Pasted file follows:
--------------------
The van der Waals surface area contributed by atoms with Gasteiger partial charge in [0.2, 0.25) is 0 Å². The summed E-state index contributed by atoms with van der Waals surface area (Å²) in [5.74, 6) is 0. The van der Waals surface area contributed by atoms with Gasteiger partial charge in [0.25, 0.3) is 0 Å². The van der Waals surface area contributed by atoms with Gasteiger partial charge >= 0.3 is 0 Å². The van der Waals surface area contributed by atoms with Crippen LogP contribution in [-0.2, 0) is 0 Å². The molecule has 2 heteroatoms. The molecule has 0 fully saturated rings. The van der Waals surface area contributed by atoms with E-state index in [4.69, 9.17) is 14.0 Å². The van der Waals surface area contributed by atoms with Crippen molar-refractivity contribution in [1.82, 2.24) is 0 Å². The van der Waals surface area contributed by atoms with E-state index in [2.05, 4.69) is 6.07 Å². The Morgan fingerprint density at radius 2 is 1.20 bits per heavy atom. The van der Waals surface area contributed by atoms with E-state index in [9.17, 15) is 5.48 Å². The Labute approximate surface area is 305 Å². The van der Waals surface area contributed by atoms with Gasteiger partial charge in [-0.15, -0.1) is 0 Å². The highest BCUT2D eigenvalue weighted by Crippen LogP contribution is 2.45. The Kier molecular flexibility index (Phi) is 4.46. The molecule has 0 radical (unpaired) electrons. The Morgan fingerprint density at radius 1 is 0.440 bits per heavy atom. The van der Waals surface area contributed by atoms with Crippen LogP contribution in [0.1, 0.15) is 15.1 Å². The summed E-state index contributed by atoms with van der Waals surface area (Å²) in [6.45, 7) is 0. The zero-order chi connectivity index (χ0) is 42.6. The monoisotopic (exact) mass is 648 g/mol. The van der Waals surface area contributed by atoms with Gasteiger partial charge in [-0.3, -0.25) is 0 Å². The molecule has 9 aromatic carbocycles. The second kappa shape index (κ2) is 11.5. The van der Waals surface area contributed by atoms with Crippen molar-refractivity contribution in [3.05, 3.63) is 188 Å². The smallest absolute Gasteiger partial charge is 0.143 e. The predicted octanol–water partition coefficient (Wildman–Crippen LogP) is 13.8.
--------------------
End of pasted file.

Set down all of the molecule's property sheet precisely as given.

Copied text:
The van der Waals surface area contributed by atoms with Gasteiger partial charge in [0.2, 0.25) is 0 Å². The summed E-state index contributed by atoms with van der Waals surface area (Å²) in [5.74, 6) is 0. The van der Waals surface area contributed by atoms with Gasteiger partial charge in [0.25, 0.3) is 0 Å². The van der Waals surface area contributed by atoms with Gasteiger partial charge >= 0.3 is 0 Å². The van der Waals surface area contributed by atoms with Crippen LogP contribution in [-0.2, 0) is 0 Å². The molecule has 2 heteroatoms. The molecule has 0 fully saturated rings. The van der Waals surface area contributed by atoms with E-state index in [4.69, 9.17) is 14.0 Å². The van der Waals surface area contributed by atoms with Crippen molar-refractivity contribution in [1.82, 2.24) is 0 Å². The van der Waals surface area contributed by atoms with E-state index in [2.05, 4.69) is 6.07 Å². The Morgan fingerprint density at radius 2 is 1.20 bits per heavy atom. The van der Waals surface area contributed by atoms with E-state index in [9.17, 15) is 5.48 Å². The Labute approximate surface area is 305 Å². The van der Waals surface area contributed by atoms with Gasteiger partial charge in [-0.15, -0.1) is 0 Å². The highest BCUT2D eigenvalue weighted by Crippen LogP contribution is 2.45. The Kier molecular flexibility index (Phi) is 4.46. The molecule has 0 radical (unpaired) electrons. The Morgan fingerprint density at radius 1 is 0.440 bits per heavy atom. The van der Waals surface area contributed by atoms with Crippen LogP contribution in [0.1, 0.15) is 15.1 Å². The summed E-state index contributed by atoms with van der Waals surface area (Å²) in [6.45, 7) is 0. The zero-order chi connectivity index (χ0) is 42.6. The monoisotopic (exact) mass is 648 g/mol. The van der Waals surface area contributed by atoms with Gasteiger partial charge in [-0.3, -0.25) is 0 Å². The molecule has 9 aromatic carbocycles. The second kappa shape index (κ2) is 11.5. The van der Waals surface area contributed by atoms with Crippen molar-refractivity contribution in [3.05, 3.63) is 188 Å². The smallest absolute Gasteiger partial charge is 0.143 e. The predicted octanol–water partition coefficient (Wildman–Crippen LogP) is 13.8.